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Review
. 2010 Jul;2(7):652-82.
doi: 10.3390/nu2070652. Epub 2010 Jun 24.

Health Benefits of Nut Consumption

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Free PMC article
Review

Health Benefits of Nut Consumption

Emilio Ros. Nutrients. .
Free PMC article

Abstract

Nuts (tree nuts and peanuts) are nutrient dense foods with complex matrices rich in unsaturated fatty and other bioactive compounds: high-quality vegetable protein, fiber, minerals, tocopherols, phytosterols, and phenolic compounds. By virtue of their unique composition, nuts are likely to beneficially impact health outcomes. Epidemiologic studies have associated nut consumption with a reduced incidence of coronary heart disease and gallstones in both genders and diabetes in women. Limited evidence also suggests beneficial effects on hypertension, cancer, and inflammation. Interventional studies consistently show that nut intake has a cholesterol-lowering effect, even in the context of healthy diets, and there is emerging evidence of beneficial effects on oxidative stress, inflammation, and vascular reactivity. Blood pressure, visceral adiposity and the metabolic syndrome also appear to be positively influenced by nut consumption. Thus it is clear that nuts have a beneficial impact on many cardiovascular risk factors. Contrary to expectations, epidemiologic studies and clinical trials suggest that regular nut consumption is unlikely to contribute to obesity and may even help in weight loss. Safety concerns are limited to the infrequent occurrence of nut allergy in children. In conclusion, nuts are nutrient rich foods with wide-ranging cardiovascular and metabolic benefits, which can be readily incorporated into healthy diets.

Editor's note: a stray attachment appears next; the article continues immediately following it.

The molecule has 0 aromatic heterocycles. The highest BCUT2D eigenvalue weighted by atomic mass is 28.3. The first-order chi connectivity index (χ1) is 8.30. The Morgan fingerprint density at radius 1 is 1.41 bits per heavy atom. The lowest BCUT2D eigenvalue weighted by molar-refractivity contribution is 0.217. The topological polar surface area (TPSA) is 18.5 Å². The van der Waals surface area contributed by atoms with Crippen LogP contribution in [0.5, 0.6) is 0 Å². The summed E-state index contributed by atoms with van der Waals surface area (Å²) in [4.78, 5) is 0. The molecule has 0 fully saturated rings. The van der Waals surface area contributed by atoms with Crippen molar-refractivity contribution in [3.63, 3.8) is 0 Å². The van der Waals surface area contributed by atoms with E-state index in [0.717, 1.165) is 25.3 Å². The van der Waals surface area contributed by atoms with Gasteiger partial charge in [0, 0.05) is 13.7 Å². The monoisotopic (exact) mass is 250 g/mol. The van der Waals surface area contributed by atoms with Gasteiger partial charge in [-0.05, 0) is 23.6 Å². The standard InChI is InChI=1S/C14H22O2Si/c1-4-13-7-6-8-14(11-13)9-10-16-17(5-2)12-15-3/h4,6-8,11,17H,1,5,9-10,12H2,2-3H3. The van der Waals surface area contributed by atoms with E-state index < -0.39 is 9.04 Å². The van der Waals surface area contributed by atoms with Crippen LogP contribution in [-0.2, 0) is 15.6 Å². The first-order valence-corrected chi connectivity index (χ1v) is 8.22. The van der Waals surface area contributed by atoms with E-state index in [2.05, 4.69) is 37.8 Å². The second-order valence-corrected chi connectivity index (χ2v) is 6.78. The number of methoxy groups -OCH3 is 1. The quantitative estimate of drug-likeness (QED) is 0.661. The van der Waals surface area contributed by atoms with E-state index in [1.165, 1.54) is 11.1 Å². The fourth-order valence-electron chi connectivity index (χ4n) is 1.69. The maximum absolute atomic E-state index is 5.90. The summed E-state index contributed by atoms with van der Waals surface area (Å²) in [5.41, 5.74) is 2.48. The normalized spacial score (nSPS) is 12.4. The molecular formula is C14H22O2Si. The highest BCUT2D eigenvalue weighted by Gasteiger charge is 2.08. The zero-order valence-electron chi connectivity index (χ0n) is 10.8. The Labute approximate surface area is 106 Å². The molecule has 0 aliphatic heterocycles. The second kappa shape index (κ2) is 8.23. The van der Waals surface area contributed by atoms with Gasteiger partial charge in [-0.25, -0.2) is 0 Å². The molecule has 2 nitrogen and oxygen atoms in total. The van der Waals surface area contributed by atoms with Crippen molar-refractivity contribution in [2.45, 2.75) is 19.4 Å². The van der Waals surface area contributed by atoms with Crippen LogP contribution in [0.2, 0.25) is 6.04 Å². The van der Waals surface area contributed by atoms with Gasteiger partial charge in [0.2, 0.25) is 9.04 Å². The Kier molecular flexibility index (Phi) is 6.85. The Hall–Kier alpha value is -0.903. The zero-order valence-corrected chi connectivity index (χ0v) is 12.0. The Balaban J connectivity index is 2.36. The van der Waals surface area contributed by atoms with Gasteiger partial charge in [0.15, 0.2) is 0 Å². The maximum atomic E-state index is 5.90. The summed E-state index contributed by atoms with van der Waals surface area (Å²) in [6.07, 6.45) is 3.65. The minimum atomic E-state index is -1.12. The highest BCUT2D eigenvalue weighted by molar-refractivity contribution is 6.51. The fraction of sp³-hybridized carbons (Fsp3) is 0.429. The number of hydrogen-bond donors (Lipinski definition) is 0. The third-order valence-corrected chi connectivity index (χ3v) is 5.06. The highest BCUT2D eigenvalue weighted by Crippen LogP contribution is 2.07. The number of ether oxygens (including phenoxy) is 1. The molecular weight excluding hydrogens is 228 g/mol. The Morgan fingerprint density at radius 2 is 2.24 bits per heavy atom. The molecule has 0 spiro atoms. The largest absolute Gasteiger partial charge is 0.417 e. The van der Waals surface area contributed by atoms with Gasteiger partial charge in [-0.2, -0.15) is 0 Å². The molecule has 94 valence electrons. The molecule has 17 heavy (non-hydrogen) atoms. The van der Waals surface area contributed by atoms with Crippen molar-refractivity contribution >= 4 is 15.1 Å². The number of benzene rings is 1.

Keywords: antioxidants; cardiovascular disease; cholesterol; diabetes; fatty acids; inflammation; peanuts; tree nuts.

Figures

Figure 1
Figure 1
Results of prospective studies of nut consumption and risk of death from coronary heart disease.
Figure 2
Figure 2
Results of prospective studies of nut consumption and risk of diabetes. The two US studies considered the frequency of consumption of all nuts, including peanuts, while the Chinese study considered exclusively quintiles of peanut consumption in grams/day.
Figure 3
Figure 3
LDL-cholesterol response to nut feeding by baseline LDL-cholesterol level and BMI. Data from a pooled study of 25 nut feeding trials (adapted from ref. 69).

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